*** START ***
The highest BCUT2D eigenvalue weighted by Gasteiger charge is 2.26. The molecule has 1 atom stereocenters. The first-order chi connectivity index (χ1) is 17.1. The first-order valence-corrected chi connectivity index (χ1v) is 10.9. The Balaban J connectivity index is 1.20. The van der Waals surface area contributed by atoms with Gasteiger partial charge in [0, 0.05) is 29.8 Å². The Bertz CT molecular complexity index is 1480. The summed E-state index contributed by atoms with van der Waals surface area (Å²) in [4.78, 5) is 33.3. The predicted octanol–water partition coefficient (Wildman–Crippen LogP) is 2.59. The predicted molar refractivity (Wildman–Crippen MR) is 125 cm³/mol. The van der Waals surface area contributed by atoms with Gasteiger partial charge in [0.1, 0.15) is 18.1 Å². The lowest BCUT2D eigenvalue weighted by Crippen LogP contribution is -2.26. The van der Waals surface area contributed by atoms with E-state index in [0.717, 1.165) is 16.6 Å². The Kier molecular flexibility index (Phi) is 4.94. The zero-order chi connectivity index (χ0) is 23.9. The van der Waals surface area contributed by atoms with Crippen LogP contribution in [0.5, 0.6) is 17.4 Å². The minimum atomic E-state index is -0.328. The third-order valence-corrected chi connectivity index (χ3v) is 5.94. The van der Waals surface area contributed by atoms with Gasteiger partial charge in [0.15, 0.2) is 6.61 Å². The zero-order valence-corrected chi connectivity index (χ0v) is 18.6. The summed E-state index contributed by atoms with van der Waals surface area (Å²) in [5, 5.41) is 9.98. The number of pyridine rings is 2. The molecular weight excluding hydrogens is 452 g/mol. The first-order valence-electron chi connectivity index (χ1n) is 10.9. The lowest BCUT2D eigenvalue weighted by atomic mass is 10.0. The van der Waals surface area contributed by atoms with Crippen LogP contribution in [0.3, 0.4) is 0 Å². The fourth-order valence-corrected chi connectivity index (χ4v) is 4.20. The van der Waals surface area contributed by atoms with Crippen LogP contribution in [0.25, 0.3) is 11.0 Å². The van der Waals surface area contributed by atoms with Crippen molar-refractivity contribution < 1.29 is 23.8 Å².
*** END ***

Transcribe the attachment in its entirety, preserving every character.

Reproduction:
The highest BCUT2D eigenvalue weighted by Gasteiger charge is 2.26. The molecule has 1 atom stereocenters. The first-order chi connectivity index (χ1) is 17.1. The first-order valence-corrected chi connectivity index (χ1v) is 10.9. The Balaban J connectivity index is 1.20. The van der Waals surface area contributed by atoms with Gasteiger partial charge in [0, 0.05) is 29.8 Å². The Bertz CT molecular complexity index is 1480. The summed E-state index contributed by atoms with van der Waals surface area (Å²) in [4.78, 5) is 33.3. The predicted octanol–water partition coefficient (Wildman–Crippen LogP) is 2.59. The predicted molar refractivity (Wildman–Crippen MR) is 125 cm³/mol. The van der Waals surface area contributed by atoms with Gasteiger partial charge in [0.1, 0.15) is 18.1 Å². The lowest BCUT2D eigenvalue weighted by Crippen LogP contribution is -2.26. The van der Waals surface area contributed by atoms with E-state index in [0.717, 1.165) is 16.6 Å². The Kier molecular flexibility index (Phi) is 4.94. The zero-order chi connectivity index (χ0) is 23.9. The van der Waals surface area contributed by atoms with Crippen LogP contribution in [0.5, 0.6) is 17.4 Å². The minimum atomic E-state index is -0.328. The third-order valence-corrected chi connectivity index (χ3v) is 5.94. The van der Waals surface area contributed by atoms with Gasteiger partial charge in [0.15, 0.2) is 6.61 Å². The zero-order valence-corrected chi connectivity index (χ0v) is 18.6. The summed E-state index contributed by atoms with van der Waals surface area (Å²) in [5, 5.41) is 9.98. The number of pyridine rings is 2. The molecular weight excluding hydrogens is 452 g/mol. The first-order valence-electron chi connectivity index (χ1n) is 10.9. The lowest BCUT2D eigenvalue weighted by atomic mass is 10.0. The van der Waals surface area contributed by atoms with Crippen LogP contribution in [0.3, 0.4) is 0 Å². The fourth-order valence-corrected chi connectivity index (χ4v) is 4.20. The van der Waals surface area contributed by atoms with Crippen LogP contribution in [0.25, 0.3) is 11.0 Å². The van der Waals surface area contributed by atoms with Crippen molar-refractivity contribution < 1.29 is 23.8 Å².